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. THE OGDEN STANDARD, OGDEN, UTAH, TUESDAY, JUNE 10, 1913.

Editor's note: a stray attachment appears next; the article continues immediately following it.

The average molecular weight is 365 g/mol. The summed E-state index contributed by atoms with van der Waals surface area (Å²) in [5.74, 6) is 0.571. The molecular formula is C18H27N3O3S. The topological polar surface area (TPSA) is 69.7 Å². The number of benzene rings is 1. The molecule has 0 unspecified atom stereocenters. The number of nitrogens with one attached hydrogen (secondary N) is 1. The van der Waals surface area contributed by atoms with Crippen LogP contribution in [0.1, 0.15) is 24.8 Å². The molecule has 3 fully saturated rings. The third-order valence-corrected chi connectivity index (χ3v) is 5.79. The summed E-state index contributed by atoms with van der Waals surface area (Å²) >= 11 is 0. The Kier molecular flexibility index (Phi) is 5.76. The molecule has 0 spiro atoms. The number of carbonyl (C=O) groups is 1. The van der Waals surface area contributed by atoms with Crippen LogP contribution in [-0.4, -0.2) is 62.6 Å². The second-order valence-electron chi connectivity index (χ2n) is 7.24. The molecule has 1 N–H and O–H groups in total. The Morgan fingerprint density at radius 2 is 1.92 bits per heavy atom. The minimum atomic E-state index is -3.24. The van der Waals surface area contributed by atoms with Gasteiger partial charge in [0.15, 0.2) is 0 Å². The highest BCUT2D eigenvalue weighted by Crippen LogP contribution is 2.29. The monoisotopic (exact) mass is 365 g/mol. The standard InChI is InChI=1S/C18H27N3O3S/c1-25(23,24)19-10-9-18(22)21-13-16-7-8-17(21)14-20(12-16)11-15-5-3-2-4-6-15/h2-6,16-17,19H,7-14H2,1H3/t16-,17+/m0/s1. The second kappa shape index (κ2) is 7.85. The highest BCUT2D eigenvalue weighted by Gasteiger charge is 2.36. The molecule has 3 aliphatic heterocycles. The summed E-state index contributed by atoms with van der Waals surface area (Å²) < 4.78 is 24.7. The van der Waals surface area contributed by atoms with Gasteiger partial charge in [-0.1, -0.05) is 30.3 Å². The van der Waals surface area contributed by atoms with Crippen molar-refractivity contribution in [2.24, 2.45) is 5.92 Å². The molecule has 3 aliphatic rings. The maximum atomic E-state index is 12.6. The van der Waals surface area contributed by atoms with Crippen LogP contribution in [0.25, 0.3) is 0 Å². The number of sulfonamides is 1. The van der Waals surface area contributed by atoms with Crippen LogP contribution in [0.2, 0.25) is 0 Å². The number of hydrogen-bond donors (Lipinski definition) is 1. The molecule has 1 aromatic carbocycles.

I I HE fhc .tandarl ' William Olasmann, Publisher AN INDEPENDENT NEWSPAPER (Established 1870.) This pnrer will always rirjht for j I procrcss and reform. It will not know-, ligly olorate injustice or corruption t mi., win always fiKbt domaKoc;ues or all parties It will oppose privileged I ClA3SCB and public plunderers, It will never lack svmpathv with the poor. It win always remain devoted to the1 public welfare and will never be sat- I Iffied with merely printing news. It will always be drastically independ- , cn and will never be afraid to attack wrong, whether committed by the rich or the poor. I RATE DECISION HURTS I if' RAILROADS. V The Minnesota rate case decision of yesterday, in which the supremo court held that the state has the riphf to H fix rnllroad charges not In confli- t H with interstate rates Is a victory for the state which strengthens the hands i of every state railroad commission in I1 J the country. Had Utah a railroad commission, i maximum rates could he prescribed in all business within the state, even in fl eluding paBscncer travel, and the rail- roads would be unable to successfully li.J flsht against this control over traffic But the supreme court still maintains that this privilege can he tak'n from H h tfce State bj congress whenever the W federal legislative body sees fit to B bo regulate rates. This drlHinn should lead to an early asserting of that power by con-ar- -s in order to avoid confusion over , Interstate commerce which has been blended with Interstate traffic and to Ji do away with the prospective danpc ! of state politics and rate-making be- H coming closely allied, to the demor.i- lization of politics H The strongest feature of the deci sion and the point which may prove most objectionable to the railroads In the declaration that the burden of proof of confiscation falls upon th railroad. The dispatches state that as a re nult of the opinion, several railroads operating In Minnesota will pay Into the state treasury approximately $3,- 000.000 In the shape of overcharges The state legislature, taking cogniz ance of the Injunction proceedings I brought to restrain Minnesota from V putting into effect merchandisp nnl commodity freight rates promulgated by the railroad and warehouse com mission and approved by the two lav making bodies, passed a law requiring the railroads to keep books' cover ing all freight charges made and to file the same monthh with the sta'c This was done to allow iersons over charged to collect the difference Hbould the state win. The reports ' demanded began with June 1, l!u)! unri since then the railroad and ware house commission has been recei. Ing and filling them. They cover ev iTv shipment in the state since the date named. In order that shippers mitfht not be hampered by annoying litigation, the 1009 legislature in ar ranging for reports covering freight flhipments declared that when the case was settled and If in favor of the State, that the money in controvers tthould be turned ovr to the state nnd returned to persons overcharged. Wall street had a nervous period this morning, owIpe to the unfavorable light in which the decision was viewed by the big railroad interests, and the BtDCk: brokers Stocks which havc bern tumbling for six month3 or more, went to new low levels. There is a nervous feeling In the big financial centers, which started with President Wilson's radlcaj free trade dclara I Hons, and has been Increasing as new shocks, such as the Minnesota rate case decision, have been Inflicted. There Is nothing left for the rail roads to do other than urge the fed rral government to extend tlf power of the interstate commerce commis slon to well into the twilight 7,one of state rights. THE ELKS HAVE THE RIGHT SPIRIT The Elks of Ogden have resolved to celebrate the Fourth of July by fixing that date as Purple Day In Og den canyon. The Elks have our best Withes, be cause they are to observe the nation's birth and provide Ogden with enter tainment that is not only going to keep the people at home, hut draw groai crowds from the outside to our beautiful playgrounds in the WaSatcfa mountains We all must Join in the spirit of the affair nnd help make the event the most important in the state on that date. oo MRS. CALEB A. INLOW'S CONFESSION. Mrs Caleb A InloW, wife of the con victed murderer of "Eddie" Whlt. w;ts released From the salt Lake coun ty jail yesterday, after having made a statement in which Bhe Ib alleged to have admitted that she lured White to the spot where h was killed b her husband, although at the time she did not know that her husband con templated murder This tends to prove Inlow to be B COld-blooded premeditated murderer, and it does not lift from the wife very much of the guilt of an accomplice l p to the time of this confession, we had hoped, for the good of woman kind, that Mrs. Inlow would clear her self of direct complicity To the av erage person deliberate murder Is unthinkable, and only after absolute proof of a crime so diabolical Is pre sented can one come to accept it i a fact think of the criminal ot that type as a low-browed, coarse, de graded, vile person whose mind is clouded and whose soul is calloused, but in this case we have a school teacher and his wife, a woman of fine appearance and of good family, to whom a community had looked for pre cept and example and In whom morals were supposed to be well established This Inlow case is a perplexing study in human nature perverted. PROTECTING THE CHILD WORKER. Many articles shipped to this coun try are the product of either little children or convict labor, so the na tional child labor committee, through Senator VI illiam B Borah cC Idaho, offered the following amendment to the pending tariff hill ' That all goods, wares, articles and merchandise manufactured wholly or in part in anv foreign country by con vict labor; or by children under 11 years of age, or bv children under 16 years of age employed for more than eighl hours per day or forty eight hours per week, or by boys under 1 years of age, or women over 16 years of age employed for more than nine hours per day or fifty-four hours per week, shall not be entitled to entry at any ports of the United States nnd the importation thereof is hereby pr. hlbited and the secretary of the treas ury is authorized and directed to pro vide such regulations as may be nec essary for the enforcement of this provision." In explanation of their position, the members of the child labor committee stated that they believe this proposed amendment is particularly timely be cause man American manufacturers already feel the pressure of the pro posed tariff reductions and they may vary justh complain that they ac placed in unfair competition with Im porters manufacturing in countries which do not offer protection to chil dren. Already thirteen states forbid the employment of children under 16 years of age for more than eight rours a day In all Industries; while eight additional states forbid such employ ment in specified lists of industries. Thirty-six states forbid the employ ment of children under 14 years in factories. In discussing the bill Senator Borah said. "It will either be a godsend to thousands and thousands of people ill the old countries or It will be some I protection to our people here." oo PEACE CONFERENCE COMPLETE FAILURE London. June 9 The final session of the peace conference between the delegate.1; of the Balkan allies and those ot Turkey was held today at St. lames palace and ended without any thing being decided as to the ex change of prisoners or other matters The delegates agreed to leave all outstanding questions to their respec tive governments. Kach of the Balkan delegates ad lsed Its g'ernment to conclude a second convention with Turkey, The Montenegrin delegate who presided si today a session, dellv red a speech of farewell, in which he ex pressed his colleagues' homage to King George and their thanks to the British goernnient and to Sir Ed ward (irey. the British foreign secre tary, for the hospitality shown them and the counsel Kim them Hr.d the peace conference lasted lonper there would have -been few delegates to attend It, as I)r S Paneff representing Bulcaria. left some days aco and the two principal Ben inn delegates were hastily recall ed to Belgrade yesterday. V ith both sides stubborn hy re fusing to make the slightest conces sion war between the Balkan BtatCB Is hourlv becoming more imminent If Bulgaria sends a negathe reply to the Servian note and nothing Indi cates that she will answer otherwise Servia and Greece proclaim the ;m nexat.on of the occupied Macedonian territories thereby establishing a definite casus belli The only hope ful feature of the situation consii-'- In the l.elief that Bulgaria Is lacking the sine ws of war. Servia and Greece are not only better situated In this re spect but also occupy superior strate gical positions These facts probabl account for tor the calmness with which Servia apparently regards the prospects of war Orpheum Tonight Vaudeville and Pictures, Singing, Dancing and Acting 10c. no NEW RATING OF MAJOR PITCHERS The won and lost system of rating R pitcher's ability has been eliminate ! by the American league Hereaftt r a pitcher's value will be established by Ihe number of earned runs oppo nents make. This system will give a much better line on a pitcher's abili ty than the old system, and gives a pitcher of ability a chance to make a showing even though he Is with a losing team The following circular letter which President Johnson has sent to all of ficial scorers gives a clear idea of just what a pitcher will have to show in order to get a good position anions the twirlers of the league, and it eliminates all doubt as to which of several pitchers should be charged With a defeat or get credit for a vic tory, as the case may be; To Offl cial Scorers: Must Use Judgment. Dear Sir Your attention la called to several changes in the Official score blanks of the American league for this season, the more Important , of them being for the purpose of es tablishing, as a basis for computing , the official records of pit hers. a , modification of the former "earned run " This is designed to replace the won and lost system of rating pitchers' ability. To accomplish this, it is desired to obtain n complete record of the runs for which each pitcher was pmctic all responsible something quit- dif ferent from the basic Idea of the for mer "earned run." In determining the number of "runs earned by on ponents" in the plt hers' summary this year; please follow this rule. Charge the pitcher with an "earned run" eery time a player completes the circuit and scores by the aid of base hits sacrifice hits, stolen bases ''bases on balls, batsmen hit. wild pitches and balks, before chances to j fiff INDEPENDENT MEAT COMPANY I Phone 23. 2420 Wash. Ave. ji (Round Steak, per pound SB Chuck Steak- Per pound 15? 1 A SHORT PERSONAL TALK. We want to call your attention to "Never-Rip" Overalls Which are manufactured in Ogden. We are employing 150 girls who are earning about $1200.00 per week or $65 000 00 per year. This money is all kept in your home community. The community that supports you , of H16 above facts they 3X6 411 worth thinking over, and when you are buying Mens Overalls, Youths' Overalls, Boys' Overalls, or Men's Denim Coats. AS FOR "NEVER-RIP" AND TAKE NO OTHER Every pair is guaranteed. If the sewing rips or if they are in any way faulty in work manship, take them back to the storekeeper from whom you bought them and he will give you a new pair. GivUppot, and we can 80011 WNf these girls $250,000.00 per year, in place of $65,000.00 per year, as at present. W. H. Wrights ond Sons Company, I L. Clark and Sons Company Buchmiller and Flowers, 1 Oil Frsd M. Nye Company, ! ror hale bv siww' - IK WIV J Benowitz Brothers, I 1 I John McCready, N, 0. Ogden Company, i Kuhn CUothes Shop. JOHN SCOWCROFT (EX SONS CO., Manufacturers. OGDEN, UTAH. retire the side have been offered and mis&cd. The intent of the rule is to include under "earned runs" all the factors hut produce runs for which the pit h er Is chiefly responsible. Determining Earned Runs. Runs scored as a result of fielding errors of all kinds or passed hallc. i arc not to he charged to the pitcher In this computation Runs should not be charged against a pitcher, even if scored by clean hitting, after good chances to retire the side have been offered and not accepted by the field ers (Including the pitchers.) Complications and differences of opinion mny arise regarding certain runs, particularly when a change of pitchers occurs with men on base fn SUCh cases the scorer should use bis own judgment, or include the fans nnd the difficulty encountered in hla official report of the game, so that faults In the system may be remedied as far na possible. It will no longer be necessary to I determine the "winning" and "losing" pitcher which will offset partially the additional task or computing "runs earned by opponents." An "earned run" column has been .Killed to the Individual record of the batsmen and also columns showing individual bases on balls arid strike outs "First base on error" has been eliminated from the summary. Care is requested in recording th number of men "left on bases," be cause thai furnishes the key by which a score sheet is prn ed up or bal anced in the pitchers' summary under "At bat opponents," please record the oc tual number of batsmen who faced each pitcher. Im am yours truly, R 13." JOHNSON oo MATTY HAS IT IN FOR MURPHY If there's one team in the National league the (Mants want to beat, es pecially the great and only Chris Ma thewson, It is the Chicago Cubs. An other foolish -tory penned hy C Webb Murphy whlc h appeared in a Chicago paper last week has aroused the ire of Matty and the Giants. Here Is the paragraph in a recent stor bearing the name of Mathewson it was stated that he did not have the same amount of re spect for the Cubs' pitching staff, and the team In general, that he did for several other teams. This statement follows closely upon our refusal to pur chase Insurance from Mr. Mathewson. as 1 told him any insurance that we had to give would go to Chicago men. It seems to me that if he would con centrate his mind on his work he would better avail his mission In base ball than by criticising other clubs " And so. the Giants and Matty are after the Cubs Matty was asked if there was any truth to Murphy's state ment of refusing to take' Insurance from the big pitcher, and he replied In uncomplimentary tones to the Cubs' chief. He's Laying for Cubs. "Mr Murphy simply is trying to put blame on somebody else," said Mat ty. "It is a joke for him coming back with anything about me trying to sell insurance, and never to the best of my recollection did I ask Mr Murphy to allow me to insure either himself or his team. "And Mr. Murphy says I ought to concentrate my mind on ray work. Well, this old right whip has got a few more curves left and some speed, tood. and jusl watch me when I work against the Cubs in the next series "11 I want us to do Is to bent out the Cubs, and I know that will be easy Mr Murphy can't stand de feat, and he Is trying to Jolly along the Chicago fans " WE OFFER TWO UNPRECEDENTED MILLINERY SPECIALS FOR WEDNESDAY f 1 LADIES' Mlkdk CHILDREN'S UNTRIMMED ITI TRIMMED HATS liJfl! HATS Values to $4.00. V v Values to $3.50. Choice vast assortment to choose from, every All ready-to-wear some flower-trimmed ; some I wanted color and every desirable shape you ribbon-trimmed, with those wide silk ribbon I are sure to find the hat you want at a big I saving bows choice Wednesday b9tf R I SEE WINDOW DISPLAY AND BE DOWN EARLY j LAST Sb THOMAS j LITTLE STORIES ABOUT BASEBALL (By W A Phelon) There was but one Jake Beckley he was unique and unapproachah le. He was the only one of his kind and for nearly 20 years he was one of ihe richest cards that ever played the game. Always a mighty slugger, no one ever accused him of having the lightning thoughts of a Kelly or a Ruck Ewing concealed about him. but he went right along just the same, saved lots of his money and quit well satisfied. Toward the last of Jake's career the younger generation worried him a lit tle. When an ambitious youth, find Ing all lockers in the dressing room occupied, threw the old man's clothes on the floor with a shout of "Gang way for live ones!" Jake was an noyed immensely. He began to real ize that he had gone back physically and, as he was never famed for foxy craftness, he feared his day was done. Just to make a final flash and also make the younger generation look foolish, Jake sat him down alone, and did some heavy cogitating. La boriously enough, he evolved a scheme of upsetting the opposing outfit's base running and then went grinning to the field to make a demonstration. For sceveral years the hostiles had been showing up old Jake's arm an arm which, the critics said, should have been embalmed along with Phar aoh Necho. With a man on third and a man on first it was the custom to start a double lead off the bases The pitcher, as a rule, would peg to Jake and the runner on third would in stantly break for home. It would lake Jake till perhaps 8:;!0 p m to realize what the sassy thing was doing; then he would throw home and the runner would beat the ball by 20 feet. If lie hadn't started soon enough to beat the throw the ball was almost sure to j fall half way upon the sod and he could wall; in while the fuming catch er regainoti the helpless pill. Jake had done some great figurine He felt that he couldn't make the 90 foot throw home with old-time strength, but he still had tremendous power for a heave of maybe SO feet. This was his idea The first time the enemy tried that double steal he. Jake, instead of lingering around first, would be far up toward second ; he would take the ball, let the runner on third do as he liked, send the ball to Brasher, who was playing second, and get the victim before the one at DUTCH MASTERPIECES "Learn One Thing Every Day." Copyright, 1913. by The Associated Newspaper School, Inc No. 2. "The Laughing Cavalier' By Frans Hals ' The Laughing Cavalier" is the most famous and best liked of the paintings of Frans Hals. And the Cavalier himself Is most familiar too in glance. In manner, In bearing. NTo one can resist the bold challenge of those mischievous eyes, the full, llfe loving lips He swells with wonderful conceit in himself and a cheery dis dain of the world In general, it is altogether a marvelous study of ex pression In 1MK5 Sir Richard Wallace gave 510.000 for the portrait. The Haarlem collector who had owned It. paid 400 tor it Its value now would probably be in the hundred thousands For truth of character Frans Hals was the greatest painter that ever lived: hut it took the world an inter minably long time to discover it A hundred and twenty years after hla death one of his great portraits brought on!; 51 26 al a sale. He was an aristocrat by birth and disreputa ble by choice Members of bin Tam ils were burgomasters, treasurers and aldermen of Haarlem for nearly three hundred years. Frans and his broth er Tiirk were frequenters of the low esl taverns, and this Is about all we know of him from the time he was born in 1580 until he was married al the age of thirty-one. Up to the time he thero is nothing to show that I-rans HalB produced anything worthy of at tention, but he evidently worked to some purpose. His marvelous capacity fur catching an expression on the In I scant brought him many patrons. I It was just about that time that the great demand for huge group por traits had set in. and Hals profited bj it. He agreed to give those who con tributed the largest sum toward th( group the important plnces in the com position, which rivalry Increased main times lh. J i ' I . . ),. . have received and also freed him from subsequent compiaint. They were Jovial folk, those men of Frans Hals' time, and he loved to paint them as they were. He had a season of real prosperity ami might have beeome rich, but after a time the commissions Interfered "ith his drinking, and that was some thing that Frans could not endure He loved the tavern better than the stu dlo; but his mastery over the brush enabled him to produce a vast amount of work In a very short time He liked better, however, to paint the jolly topers and the flsherwlves than the ngh burghers The time came when he "sweated", hla many pupils, mak ing them draw and paint BUbje I which he paid them little or nothing which he sold at fair prices to me I his weekly tavern hills. From the time he was 88 until h' wa6 50 he lived in Haarlem His love of the tavern increased He grew j poorer and poorer; but continued to paint His love of bright colors Beem ed to disappear entirely: until finally I he was painting in gray shadows Witt backgrounds in almost Jet black Some say it was because he could not afford to buy colors. When he was 7' years old a baker, who not only gave him bread but lent him money as well, appealed to the courts to compe Hals to pay his debts The painter's house was seized and the contents sold tr the highest bl 1 der. One of the greatest painters o the world was obliged to appeal to the municipal council in order to live. It gave him fuel and food and an an nuity of $80. which he received until ho died. Every day a different human Inter est story will appear In the Standard. "ou can get a beautiful Intaglio re production of the above picture, with five others, equally attractive, 7x9 1-2 Inches In size, with this week s "Men tor" In "The Mentor" a well known authority covers the subject of the pictures and stories of the week Read ers of the Standard and the Mentor will know art, literature, history, scl- Ience, and travel, and own exquisite pictures. On sale at Spargo'a Book BJ coming home could score. It was not B half bad idea and Jake chuckled gleesomely as he wabbled round first and waited tor the play. Ere long the scheme began to take definito form. Sure enough a hostile was on third and one on first and both, laughing derisively at poor old Jake, were edging far off bases ley nonchalantly strode full 85 feel Up the line and then signaler! to the pitcher Like a flash the pitcher threw, the man on third broke for home and the man on first, supposing that Jake would peg at the plate, scampered for second. Beckley hoot ed hoarsely, wheeled and drove the bail red hot to second base, hitting Brasher full upon the jaw aud knock ing him Insensible When lake planned out the glorious scheme he had overlooked the form ality of telling Brasher anything about it. nn - PH I LA DELPH 1 1 A IS NOT SO SLOW Father Knickerbocker has long said that life In Philadelphia is char acterlstlcalh English. Perhaps it is Earl Stanhope is reported to have been of the opinion thai life hero is very slow. And it may be. The average 'ew Yorker believes that Father Knickerbocker is right when he jokes about the matter with his contagious hilarity. If he. the New Yorker, has to spend n day here he feels so tickled to get back to Seventh avenue that he be gins to class that thoroughfare with Regent street. London, and the Rue do la Paix, across the channel. The trouble with him is that he doesn't read our statistics. Here are a few we have In hind for him. They are about us ourselves. They are per sonal and highlv satisfactory. (New York papers please copyi Philadelphia is the greatest home City in the world. Has 348,000 separate homes, 800,000 of which are occupied by skilled workmen and 75 per cent of these own their own homes. Is the greatest industrial center Skille.i labor. 100,000. Four times the size of the F S. army Holding hands (hey would form a line 312 miles long. With one-sixtieth of the population of the United States she produces one-twentieth of Its manufactures. Philadelphia has the greatest loco motive works, employing 19.000 men, who can produce eight locomotives every working day, or an average of one every two hours and forty min utes. Has the largest hat m-innfacturing establishment In the, world, employ ing 5.00U hands and producing hats from raw material to the finished pro duct at an average rate of one hat every two and one -half seconds. Philadelphia manufactures 4,800,000 hats per year. The hands, end to end, would mnke a line about l,5f,o miles long, or half the distance to San Fran cisco. It (s the greatest carpet producing center In the world. She manufactures 15,000,000 yards per year, enough to put a belt around the earth and leave a strip 024 miles long. Earl Stanhope is probably right, what he meant Is that this is a great town If Is becoming rapidly a creater town And with our own good wishes for ourselves we have only brotherly love four long suit) for Father (S) Knickerbocker. Philadelphia Ev ening Telegraph. THE POETIC TOUCH How small a pittance they receive The downcast poets tell; To live they needs must strike the 1 lyre And strike their friends as well Boston Transcript. uu 1 Uncle Ed Why, Johnnie, you don't swear do you' Johnnie No. I don't swear, but I know all the words. Judge oo I Mother This Is your new little bro ther Tommy Gee! Can't he be recalled? New York Sun $100 Reward, $100 1 Thr ro.njprn of tbU papr will ba i tn3iil to lrn that tbrp Is ut Irnt nm- dreaded dls-w that irttao has been able to euro lu all i I tURe. and thut la t ntarrb Hull's Catarrh iu-a Is the mlj positive rnr. !i..iv ktuwn to tbe m,'d leal fr.iternltr. Catarrh Inlng u cviestltutkinal ' dlesse. r.-.pilre a conatltutloiol treatment. ! UaU'n Coturrh cure In tuken lnteruallr, acting dlrfctly up-iii the lilwd and BQGOU1 Hirfncen of the system, thereby destroying the foundation f th dl.ea?e, nnd giving the patient strength by building up the ri-,ntltutlon anj ault-tlng na ture in dung It" work. The proprietor hoT J o much fnltb In lt euratlve m,with that they I offer One Hundred Dollar f"r q f 1 1 caae that It I fall to cure. Band fr list of teatlmooiaia. j Address I J. CHF.NF.Y A CO., Toledo. O. j Sold by all Drnpcbt. 73c. 1 Take Hall' Family- Tills for ccnstlpaUoo. n Home washing is M I m burdensome. Stop it. ji! II Send your washing to us. II I With all the modern con- The best plan Is to ellmin- III ven-ences to lighten the inate It entirely. B II fami'y washing, it's still Send your wasning t0 ths l il mighty hard work. laundry. And we believe there isn't ii-.)n a a u a woman in this city but We II Wet - Wash It at a UJ H what hzteo wash day to pnce y0u can easily afford' come 'round. "Phone us today for rates. "We wash and clean eveiything everyday." OWN A HOME THAT WILL PRODUCE an income. A small Ideal fruit, chicken and garden farm. OlOM in. New 5-room modern brick bungalow, extra well built. City water, sidewalks, 7 chicken houses, tools, etc. Half block from car line. Will take a good lot, or a place in town in including two iota trade Vou c3n build on to rent, or a fine place for green houses, and W. H. VOORHIES, Owner Z ",r Z 445 13th St. Phone 2445-W. E W"h ' wi",ou' "HBlai,M I j K'-d ill i PTr HE utah NationaI Bank offers the mercantile community facilities unexcelled for effici- i-i ency and at all times affords a I " banking service that can be de- v pended upon for accuracy and promptness. Accounts subjected to check are invited j UTAH NATIONAL BANK I OF OGDEN j - Ogden, Utah. It : sJr-- United States '-Depositary ( 4S&i Established 1883. K 'l